Twitter, Facebook, Google Need Regulation Like ‘Utility Company’: Texas AG Paxton

Here is another fellow with his head on straight…there aren’t too many left…appears more in Texas than anywhere though…and this idea is a huge “Duh.”

Texas Attorney General Ken Paxton during an interview with The Epoch Times' "Crossroads" at the Conservative Political Action Conference in Orlando on Feb. 27, 2021. (The Epoch Times)
Texas AG Ken Paxton

BY JACK PHILLIPS February 28, 2021 Updated: February 28, 2021 for The Epoch Times

Texas Attorney General Ken Paxton has suggested that Big Tech firms should be treated like utility or phone companies in terms of regulation.

Over the past several years, there have been calls for the federal government to regulate Facebook, Twitter, Google, Amazon, and other Big Tech firms, as these companies can exercise great control over what can and can’t be discussed on their platforms. Some conservatives, including former President Donald Trump, have said Section 230 of the Communications Decency Act of 1996 should be repealed or at least changed, while others have said that Big Tech companies have violated antitrust laws and have pursued monopolistic practices.

Paxton, a Republican, told The Epoch Times’ “Crossroads” program on Feb. 27 that these companies “control the entire platform” and can choose who to keep or who to cancel.

“And so there is no other choice other than” to regulate them, he said, suggesting they be regulated like a utility company.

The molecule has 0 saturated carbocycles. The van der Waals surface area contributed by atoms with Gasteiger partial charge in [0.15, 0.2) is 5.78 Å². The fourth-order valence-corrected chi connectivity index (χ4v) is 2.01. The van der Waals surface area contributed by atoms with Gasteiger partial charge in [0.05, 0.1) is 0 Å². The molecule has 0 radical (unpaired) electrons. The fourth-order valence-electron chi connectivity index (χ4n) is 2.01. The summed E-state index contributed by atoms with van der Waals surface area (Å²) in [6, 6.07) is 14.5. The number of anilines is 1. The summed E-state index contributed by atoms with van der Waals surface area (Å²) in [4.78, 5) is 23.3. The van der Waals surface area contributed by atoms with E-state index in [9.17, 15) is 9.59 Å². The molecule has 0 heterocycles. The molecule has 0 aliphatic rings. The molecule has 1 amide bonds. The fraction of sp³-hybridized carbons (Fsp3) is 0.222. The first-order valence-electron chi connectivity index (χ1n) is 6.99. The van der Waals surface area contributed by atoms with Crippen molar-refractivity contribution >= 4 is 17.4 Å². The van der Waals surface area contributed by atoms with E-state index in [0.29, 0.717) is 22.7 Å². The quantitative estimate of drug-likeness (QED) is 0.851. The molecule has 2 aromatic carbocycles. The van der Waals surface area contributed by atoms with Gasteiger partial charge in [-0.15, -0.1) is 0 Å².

These firms “have to provide power to everybody, because you’re the only choice,” Paxton said.  “Normally, I’d say … a private company can do what they want, and consumers have choices.”

But in terms of social media, “consumers don’t have a choice, they have no choice,” he said. “And so we have to regulate that and make sure that free speech is not being controlled by a few very wealthy tech people.”

In the wake of accounts being suspended or posts being deleted by moderators on Facebook or Twitter, there have been arguments that conservatives should instead create their own social media platforms. However, with Parler being taken down by Amazon Web Services and being deleted from Apple’s App Store and Google’s Play Store, some have argued that it’s a sign these companies hold too much power. Another alternative social media platform, Gab, suffered similar blows several years ago after a mass shooting suspect posted his intentions to open fire at a Pittsburgh synagogue. As a result, Gab was forced to create its own payment processor and host its own servers.

When applying the term “public utility” to social media, it implies that these websites are public necessities and as a result, should be regulated by the government. These companies are being increasingly viewed as vital for living in an interconnected world; some have argued that living a successful life would be difficult without them.

Paxton also said that his office is investigating five companies “related to the whole issue of the president being deplatformed” last month.

In mid-January, Twitter, Google, Facebook, Twitch, and others suspended Trump’s accounts following the Jan. 6 breach of the Capitol. Twitter executives later said that Trump likely will never be able to return to the social media account.

But Trump, who favored Twitter to make announcements and voice his frustrations, said recently that Twitter has “become very boring” and suggested that “millions of people are leaving.”

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